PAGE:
Foreign economic growth continued at a moderate pace in the third quarter, as a pickup in emerging market economies (EMEs) roughly offset slowing growth in advanced foreign economies (AFEs). Among EMEs, growth in Mexico and Brazil bounced back from transitory second-quarter weakness, more than offsetting a slowdown in China and India. The softness in AFE growth partly reflected temporary factors, including disruptions from natural disasters in Japan and the adoption of new car emissions testing in Germany. Indicators for economic activity in the fourth quarter were consistent with continued moderate foreign economic growth. Foreign inflation fell in recent months, largely reflecting a significant drag from lower oil prices. Underlying inflation pressures, especially in some AFEs, remained muted.
Staff Review of the Financial Situation
Investors’ perceptions of downside risks to the domestic and global outlook appeared to increase over the intermeeting period, reportedly driven in part by signs of slowing in foreign economies and growing concerns over escalating trade frictions. Both nominal U.S. Treasury yields and U.S. equity prices declined notably over the period. Financing conditions for businesses and households tightened a bit but generally remained supportive of economic growth.
Remarks by Federal Reserve officials over the intermeeting period were interpreted by market participants as signaling a shift in the stance of policy toward a more gradual path of federal funds rate increases. The market-
implied path for the federal funds rate for 2019 and 2020 shifted down markedly, while the market-implied probability for a rate hike at the December FOMC meeting declined slightly though remained high.
Nominal Treasury yields fell considerably over the period, with the declines most pronounced in longer-dated maturities and contributing to a flattening of the yield curve. The spread between 10- and 2-year nominal Treasury yields narrowed to near the 20th percentile of its distribution since 1971. Investor perceptions of increased downside risks to the outlooks for domestic and foreign economic growth, including growing concerns over trade frictions between the United States and China, reportedly weighed on yields. Measures of inflation compensation derived from TIPS also decreased notably over the period along with the declines in oil prices.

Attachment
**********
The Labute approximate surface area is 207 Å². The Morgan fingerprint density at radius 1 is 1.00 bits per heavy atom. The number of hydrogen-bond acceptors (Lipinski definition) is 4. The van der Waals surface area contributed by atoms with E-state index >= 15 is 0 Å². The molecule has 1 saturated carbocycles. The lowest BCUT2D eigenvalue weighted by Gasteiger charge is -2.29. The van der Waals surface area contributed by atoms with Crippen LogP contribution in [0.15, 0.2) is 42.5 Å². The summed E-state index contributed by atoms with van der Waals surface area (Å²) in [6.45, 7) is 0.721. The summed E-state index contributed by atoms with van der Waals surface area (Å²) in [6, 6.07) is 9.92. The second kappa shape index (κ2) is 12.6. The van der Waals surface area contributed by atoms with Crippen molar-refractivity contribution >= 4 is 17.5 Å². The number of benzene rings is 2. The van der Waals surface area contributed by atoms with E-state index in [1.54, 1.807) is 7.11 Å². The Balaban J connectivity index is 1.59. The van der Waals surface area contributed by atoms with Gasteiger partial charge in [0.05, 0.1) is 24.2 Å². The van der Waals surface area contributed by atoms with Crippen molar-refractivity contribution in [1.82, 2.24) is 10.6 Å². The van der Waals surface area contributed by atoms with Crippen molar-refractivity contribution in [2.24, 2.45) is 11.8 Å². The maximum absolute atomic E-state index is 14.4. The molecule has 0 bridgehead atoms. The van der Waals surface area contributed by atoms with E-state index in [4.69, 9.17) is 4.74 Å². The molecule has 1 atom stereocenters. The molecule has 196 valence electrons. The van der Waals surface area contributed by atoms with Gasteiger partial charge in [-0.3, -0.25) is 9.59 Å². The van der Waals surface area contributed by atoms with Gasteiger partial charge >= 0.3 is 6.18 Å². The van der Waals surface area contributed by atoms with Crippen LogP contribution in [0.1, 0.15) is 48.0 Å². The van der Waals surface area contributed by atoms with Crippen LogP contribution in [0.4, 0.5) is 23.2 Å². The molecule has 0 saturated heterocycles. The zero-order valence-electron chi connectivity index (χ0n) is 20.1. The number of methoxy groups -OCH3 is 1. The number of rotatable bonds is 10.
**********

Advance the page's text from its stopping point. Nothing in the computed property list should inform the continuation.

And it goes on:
Concerns over escalating trade tensions, global growth prospects, and the sustainability of corporate earnings growth were among the factors that appeared to contribute to a significant drop in U.S. equity prices. The declines were largest in the technology and retail sectors. One-month option-implied volatility on the S&P 500 index–the VIX–increased over the period and corporate credit spreads widened, consistent with the selloff in equities.
Over the intermeeting period, foreign financial markets were affected by perceived increases in downside risks to the global growth outlook and ongoing uncertainty about trade relations between the United States and China. Investors also focused on the state of negotiations over Brexit and the Italian government budget deficit. Equity markets in AFEs posted notable declines, and Europe-dedicated bond and equity funds reported strong outflows. Equity declines in EMEs were more modest, and emerging market funds received modest inflows on net.
AFE sovereign yields declined significantly, reflecting decreases in U.S. bond yields and weaker-than-expected euro-area and U.K. economic data. Measures of inflation compensation generally fell, partly reflecting sharp decreases in oil prices. Spreads of Italian sovereign yields over German counterparts narrowed amid progress on budget negotiations between the Italian government and the European Commission. The U.S. dollar appreciated modestly; although declines in U.S. yields weighed on the dollar, deteriorating global risk sentiment provided support. Ongoing uncertainty about the passage of a Brexit withdrawal agreement put downward pressure on the exchange value of the British pound.